Some things are too close to write about

In recent years, authors have written memoirs or memoir-style novels based on the crimes and conditions the authors suffered while growing up. I think of Natasha Trethewey’s 2020 book Memorial Drive: A Daughter’s Memoir, for example.  The country needs to hear these words, especially from marginalized people.

I have no such words, nothing personal to say that impacts the national discourse en route to the equality of all people. I’ve thought about writing a novel about my uncle who was murdered in Fort Collins in 1919. But the moment is at once too close and too far away.

And in the end, assuming I could ever research it, I would probably see another inept police force that made assumptions about what happened and let the case go cold. (I contacted that police force years ago and they have no records of anything.) Usually, these kinds of cases are handled by having the courthouse burned down, providing plausible deniability for everyone.

And, I certainly wasn’t going to interview my father and his two remaining siblings to learn, as reporters ask, “how did it feel to hear your older brother had been shot to death while walking to church?” I was trained as a journalist, but that’s one unforgivable question I don’t ask anyone.

I may have, over the years, allowed a bit of spite to get into some of my books, things said with the names changed about people who wronged me in various ways. They wronged me in such creative ways, I couldn’t resist including what they said and did. If I had James Patterson’s readership, those people might have found themselves in my work. I don’t, so they didn’t. There’s an old joke: “Don’t mess with me or I’ll put you in my next book.” That’s true enough, though libel laws force us to cover up the perpetrators so they don’t even recognize themselves in the plotlines.

Most authors, who have personal stories less interesting and important than Natasha Trethewey’s are tempted to “speak out” in print. But are stories, while often universal, are often “too usual” (spurned lovers, schoolhouse bullying, the ills of military service, etc.) to make a compelling novel. So, there’s much we cannot share. To this day, I don’t know if that’s good or bad.

Yet, our lives become tangled with our novels in many ways, so discerning readers can probably find us if they read between the lines. Who we are is “large in our works” as Virginia Woolf wrote in Orlando. We can’t hide even though we think we can hide because the truth will out. As we grow older, we accumulate a  lot of memories that are bitter-sweet.  To write about them or to keep quiet, that is the question.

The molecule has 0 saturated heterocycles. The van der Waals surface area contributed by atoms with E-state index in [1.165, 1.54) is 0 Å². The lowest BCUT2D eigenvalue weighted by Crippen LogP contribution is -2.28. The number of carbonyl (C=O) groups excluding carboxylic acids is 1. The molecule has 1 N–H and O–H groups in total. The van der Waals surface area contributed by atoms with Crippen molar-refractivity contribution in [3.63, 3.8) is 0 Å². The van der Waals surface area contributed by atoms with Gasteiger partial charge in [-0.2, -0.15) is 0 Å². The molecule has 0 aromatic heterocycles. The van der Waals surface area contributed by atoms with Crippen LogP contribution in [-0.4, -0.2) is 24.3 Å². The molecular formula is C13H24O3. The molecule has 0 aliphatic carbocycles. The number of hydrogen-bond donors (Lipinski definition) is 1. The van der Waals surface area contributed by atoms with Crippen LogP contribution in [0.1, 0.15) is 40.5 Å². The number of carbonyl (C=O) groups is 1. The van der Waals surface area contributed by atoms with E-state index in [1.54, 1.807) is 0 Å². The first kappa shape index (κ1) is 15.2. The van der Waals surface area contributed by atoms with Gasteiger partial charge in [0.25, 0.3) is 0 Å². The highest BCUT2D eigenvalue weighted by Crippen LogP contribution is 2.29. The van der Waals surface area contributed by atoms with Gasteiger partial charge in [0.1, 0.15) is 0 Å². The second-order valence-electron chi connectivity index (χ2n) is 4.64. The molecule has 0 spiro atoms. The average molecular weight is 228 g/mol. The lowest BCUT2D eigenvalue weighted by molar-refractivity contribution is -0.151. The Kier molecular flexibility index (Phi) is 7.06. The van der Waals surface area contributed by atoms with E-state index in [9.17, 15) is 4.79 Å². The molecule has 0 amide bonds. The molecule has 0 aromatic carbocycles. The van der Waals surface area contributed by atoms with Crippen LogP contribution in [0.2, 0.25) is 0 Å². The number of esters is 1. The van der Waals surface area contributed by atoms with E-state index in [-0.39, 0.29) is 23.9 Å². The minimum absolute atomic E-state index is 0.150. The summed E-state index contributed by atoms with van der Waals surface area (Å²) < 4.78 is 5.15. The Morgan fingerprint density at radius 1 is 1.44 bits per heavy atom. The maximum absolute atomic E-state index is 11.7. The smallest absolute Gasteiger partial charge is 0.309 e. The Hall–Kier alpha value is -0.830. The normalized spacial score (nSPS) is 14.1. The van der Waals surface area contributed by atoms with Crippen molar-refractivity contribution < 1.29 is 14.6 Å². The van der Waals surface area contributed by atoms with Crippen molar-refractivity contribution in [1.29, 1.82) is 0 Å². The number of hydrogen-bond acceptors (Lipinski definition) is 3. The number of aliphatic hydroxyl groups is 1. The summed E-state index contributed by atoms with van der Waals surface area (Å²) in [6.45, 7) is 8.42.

Will it serve a purpose if we write about ourselves under the guise of fiction? I think most writers are doing that without realizing it. But intentionally, like a tell-all story sold at grocery stores. That seems kind of sordid and probably has no overarching redeeming value.


Malcolm R. Campbell

Publisher: Thomas-Jacob Publishing


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Hey, folks, my memoir is all about me

It’s a vanity thing, right?

So many people are writing memoirs these days because they’re ready to tell the world “all about me.” Before they even graduate from college. I wonder what they plan to say. I see that some MFA programs are offering courses in memoir writing. How discouraging it is to think there are enough self-centered people to justify such vanity fair courses.

If even half of the derring-do fantasies I had before I graduated from college were true, I might have enough for a memoir, say, James Bond and Rocky and Dirty Harry rolled into one. Some people, for better or worse, have exploits, over-the-top trials and tribulations, feats of extreme bravery, and inexplicable miracles to write about. Okay, so the memoir may not be a vanity thing.

I’m still suspicious about the memoir writing fad. Yes, I know, we all have things to say, but that doesn’t mean all that will fit into a book that the public cares about. Well, maybe it’s a “seeking closure” thing, cheaper than or in addition to psychoanalysis. Yet, is there a viable market for that?

Memoirs make me think of people who are all talk but no action. They have plans, great plans, but nothing comes of them. Sure, one can write a memoir called I Always Missed The Bus, but will it sell? And is it vain to think that it would sell? Especially if the prospective memoir writer “hasn’t done enough” to even get into Wikipedia?

The wonderful people most of us know don’t need the validation of a memoir or a Wikipedia entry to keep being wonderful. Those who could write and sell a million copies of a memoir are often the last people willing to do it. Telling people “all about me” isn’t who they are.

Memoirs can be very inspiring, even educational or motivational. Call me cynical, but I don’t think we need everyone’s life story in print. “All about me” is really a turn-off kind of thing (at best).